Your Life (Not A Slow Metabolism) May Cause Weight Gain
It is true metabolism is linked to weight, however; as much as we would like to believe a slow metabolism is the reason for excess weight gain, it is rarely the cause. Your food and beverage intake and your physical activity ultimately determine how much you weigh. And you cannot change one without including the other if you wish to see positive and dramatic long-lasting results.
I began developing my medical problems, similar to many of our patients, about 8 years ago including borderline hypertension, increased insulin resistance with elevating HA1C, high cholesterol, stress incontinence, joint pain, sleep apnea and weight gain with a BMI >29.0 placing me into the overweight column and quickly approaching the obese category.
I realized several factors contributed to my weight gain, some of which I had control over and some I did not. Several factors determine your individual basal metabolic rate (BMR) such as body size and composition, sex and age to list a few. Your BMR accounts for about 70% of the calories you burn every day. My personal factors included increased inactivity, inappropriate eating habits such as skipping meals, especially breakfast and partaking in quick go-to easy prep foods which are typically high in carbohydrates and calories, sugary beverages and snacks, very stressful life events with my family which included becoming a Mimi and the death of a parent, began a new job with many challenging requirements, advanced age which brought on menopause with its hormonal imbalances and sleep apnea which caused insufficient rest.
I felt like my body was getting attacked from all sides and all of these factors quickly added up to significant weight gain. I know many of you can relate to my story. As my weight crept up to an all time high, I was seeing no light at the end of the tunnel for resolving it. I had a choice to make: either take back my life and take care of me or stay on this path which may cause irreversible damage to my body and ultimately destroy my vital organs.
Surgical intervention was definitely on my radar if I had met the insurance criteria, but I wasn’t quite there……YET. After a lengthy and prudent process, my first line of defense was to find a way to create more time for me in my week so I would have the opportunity to be evaluated by my health providers for an approach to improve my medical problems, to increase my activity and to create better eating habits. I was truly blessed to be given a part-time position and be able to stay in the field I enjoy working in with such wonderful peers, who are now considered to be my friends and family away from home.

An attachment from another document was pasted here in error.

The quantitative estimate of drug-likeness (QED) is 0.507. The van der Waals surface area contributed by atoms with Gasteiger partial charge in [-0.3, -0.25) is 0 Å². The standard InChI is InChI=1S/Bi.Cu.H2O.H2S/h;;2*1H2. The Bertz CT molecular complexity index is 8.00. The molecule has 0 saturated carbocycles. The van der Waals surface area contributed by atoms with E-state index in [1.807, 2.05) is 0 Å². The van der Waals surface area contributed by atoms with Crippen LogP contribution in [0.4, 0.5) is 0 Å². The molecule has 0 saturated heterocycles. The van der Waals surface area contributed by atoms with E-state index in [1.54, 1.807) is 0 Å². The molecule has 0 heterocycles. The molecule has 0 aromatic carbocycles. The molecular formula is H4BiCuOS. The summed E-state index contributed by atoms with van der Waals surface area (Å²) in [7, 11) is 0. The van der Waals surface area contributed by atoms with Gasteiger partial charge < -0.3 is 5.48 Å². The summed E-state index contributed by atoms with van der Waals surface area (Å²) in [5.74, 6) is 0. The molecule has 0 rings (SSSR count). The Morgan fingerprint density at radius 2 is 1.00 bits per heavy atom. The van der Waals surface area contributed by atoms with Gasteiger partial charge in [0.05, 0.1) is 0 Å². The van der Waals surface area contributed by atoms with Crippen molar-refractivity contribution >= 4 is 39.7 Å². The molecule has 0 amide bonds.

This change has opened up a workable time table for accomplishing the necessary tasks before me. My stress level has already improved drastically and with better sleep, my energy level has improved as well. I actually get up at 5:30 each morning now to work out prior to coming to the office which is a miracle in itself.
Next, I scheduled my annual physical with my primary care provider. We documented my baseline lab work, weight, BMI and health problems. We focused on weight loss as our first plan of action to improve my medical conditions. After 4 months, I have gradually managed to carve those hours into my week to exercise daily which has ignited my energy level even more. With the improvement in my energy, endurance and joint pain, I joined a fitness center with basically a personal trainer at each session 3 times weekly. I quickly learned I was NOT pushing myself as hard in my home gym as these trainers will and they keep encouraging me to go for the Gold.
So, I recommend spending time with a professional trainer to show you what you are capable of and once you feel you can continue that type of committed workout at home, you can decide which you like more! I cook my meals for the week in one or two days and freeze them in individual servings so they are readily available to take to work and to have when I get home in the evenings. Proper preparation of meals, including grocery lists, is a key factor in being consistent with a healthy eating lifestyle.
My husband and I realized we needed to cut back on our eating out so we could monitor everything we put into our bodies more accurately. And as we instruct our patients, keeping hydrated with plenty of water which helps to flush the toxins out of our body, eating high amounts of lean protein and keeping carbohydrates low with the proper portion sizes, are all essential to your success.
I am not due to have my lab work rechecked to evaluate my medical progress until the first of September, however; so far I have managed to lose 20 pounds and 9 inches overall. My body fat has decreased by 8.5 pounds which thrills me. My BMI has decreased from 29.4 to 26.2. Words can hardly reflect how wonderful you feel when you begin seeing these gradual changes in your body and the improvement in your overall feeling of well-being. That is the moment you realize you made the right choice.
It is embarrassing to say that I would tell my patients at their post-op nurse visits about proper nutrition and exercise, but then fall so short in consistently carrying my instructions to my own home. Now, I can honestly say “I am practicing what I preach!” I have a way to go to reach my ideal body weight, but I am so thankful I am now headed in the right direction and I CAN see the light at the end of this journey now. Thank you for all the support I have received along the way, support does truly make a difference.
Robin Saunders, RN, BSN, CBN
New LIfe Center for Bariatric Surgery Patient Advocate